US News | Science Discoveries
Summary: Get the latest science news about the environment, genetics, animals, technology, archaeology and space.
Waters from warmer latitudes, or subtropical waters, are reaching Greenland's glaciers, driving melting and likely triggering an acceleration of ice loss, reports a team of researchers from the Woods Hole Oceanographic Institution.
Researchers at MIT have shown that they can genetically engineer viruses to build both the positively and negatively charged ends of a lithium-ion battery.
Neuroscientists at MIT have developed a powerful new class of tools to reversibly shut down brain activity using different colors of light. When targeted to specific neurons, these tools could potentially lead to new treatments for the abnormal brain activity.
A new study led by Oregan State University shows that declining populations of "apex" predators such as wolves, lions or sharks has led to a huge increase in smaller "mesopredators" that are causing major economic and ecological disruptions.
New research out of Rice University and Baylor College of Medicine says that cheaters may prosper in the short term, but over time they seem doomed to fail, at least in the microscopic world of amoebas where natural selection favors the noble.
Michigan State University researchers have designed robots that, in the future, could be ocean-going and cooperatively track moving targets underwater. Schools of swimming robots would be able to work together to do things that one could not do alone, such as tracking large herds of animals or mapping expanses of pollution that can grow and change shape.
Princeton University researchers have come up with a new twist on the mysterious visual phenomenon experienced by humans known as the "uncanny valley." That twist is that monkeys experience the same exact feeling. The uncanny valley describes that disquieting feeling that occurs when viewers look at representations designed to be as human-like as possible.
Longer toes and a unique ankle structure provide some sprinters with the burst of acceleration that separates them from other runners, according to biomechanists at Penn State University.
A new analysis of climate risk, published by researchers at MIT and elsewhere, shows that even moderate carbon-reduction policies now can substantially lower the risk of future climate change. It also shows that quick, global emissions reductions would be required in order to provide a good chance of avoiding a temperature increase of more than 2 degrees Celsius above the pre-industrial level.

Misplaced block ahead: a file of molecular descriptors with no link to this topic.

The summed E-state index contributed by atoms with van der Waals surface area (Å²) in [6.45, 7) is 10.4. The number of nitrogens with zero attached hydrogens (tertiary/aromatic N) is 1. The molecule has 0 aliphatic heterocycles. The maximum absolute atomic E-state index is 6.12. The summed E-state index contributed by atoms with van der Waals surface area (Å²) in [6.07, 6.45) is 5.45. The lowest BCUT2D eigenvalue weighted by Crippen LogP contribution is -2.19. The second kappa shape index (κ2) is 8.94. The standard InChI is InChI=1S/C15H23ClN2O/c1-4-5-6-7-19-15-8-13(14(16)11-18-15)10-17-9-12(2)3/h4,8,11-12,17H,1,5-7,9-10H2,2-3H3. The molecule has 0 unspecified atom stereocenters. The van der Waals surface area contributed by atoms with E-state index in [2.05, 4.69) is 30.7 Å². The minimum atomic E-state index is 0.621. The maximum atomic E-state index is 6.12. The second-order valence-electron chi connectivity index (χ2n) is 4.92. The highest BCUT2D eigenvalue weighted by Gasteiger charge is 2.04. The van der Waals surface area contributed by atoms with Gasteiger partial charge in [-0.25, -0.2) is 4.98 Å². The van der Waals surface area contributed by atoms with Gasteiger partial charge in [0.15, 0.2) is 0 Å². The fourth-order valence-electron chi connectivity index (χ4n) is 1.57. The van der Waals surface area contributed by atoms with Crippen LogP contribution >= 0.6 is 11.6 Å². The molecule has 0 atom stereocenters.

Plants may not have eyes and ears, but they can recognize their siblings, and researchers at the University of Delaware have discovered how. Plants recognize family members by detecting chemical cues secreted by their roots. The finding not only sheds light on the intriguing chemical sensing system in plants, but also may have implications for agriculture and even home gardening.
A new study done by researchers at the University of Massachusetts found that when a TV is on in a room both the quantity and the quality of the interactions between parents and their children drops. The researchers studied about 50 1-, 2-, and 3-year-olds, each of whom was placed with one of their parents in two half-hour sessions.
A new computer algorithm developed at the University of Washington uses hundreds of thousands of tourist photos to automatically reconstruct entire cities in about a day. The tool harnesses the increasingly large digital photo collections available on photo-sharing Web sites such as Flickr.
An international team of scientists has for the first time thoroughly described Ardipithecus ramidus, a hominid species that lived 4.4 million years ago in what is now Ethiopia. The female skeleton, nicknamed Ardi, is 4.4 million years old, 1.2 million years older than the skeleton of Lucy.
A team of researchers in Denmark, at the University of California, Davis, and at UC Berkeley have identified a group of plant proteins that "shut the door" on bacteria that would otherwise infect the plant's leaves. The findings provide a better understanding of plants' immune systems and will likely find application in better protecting crops and horticultural plants against diseases.
Researchers at the Massachusetts Institute of Technology say you're more likely to scan a room, jumping from object to object as you search for something. In addition, the timing of these jumps appears to be determined by waves of activity in the brain that act as a clock.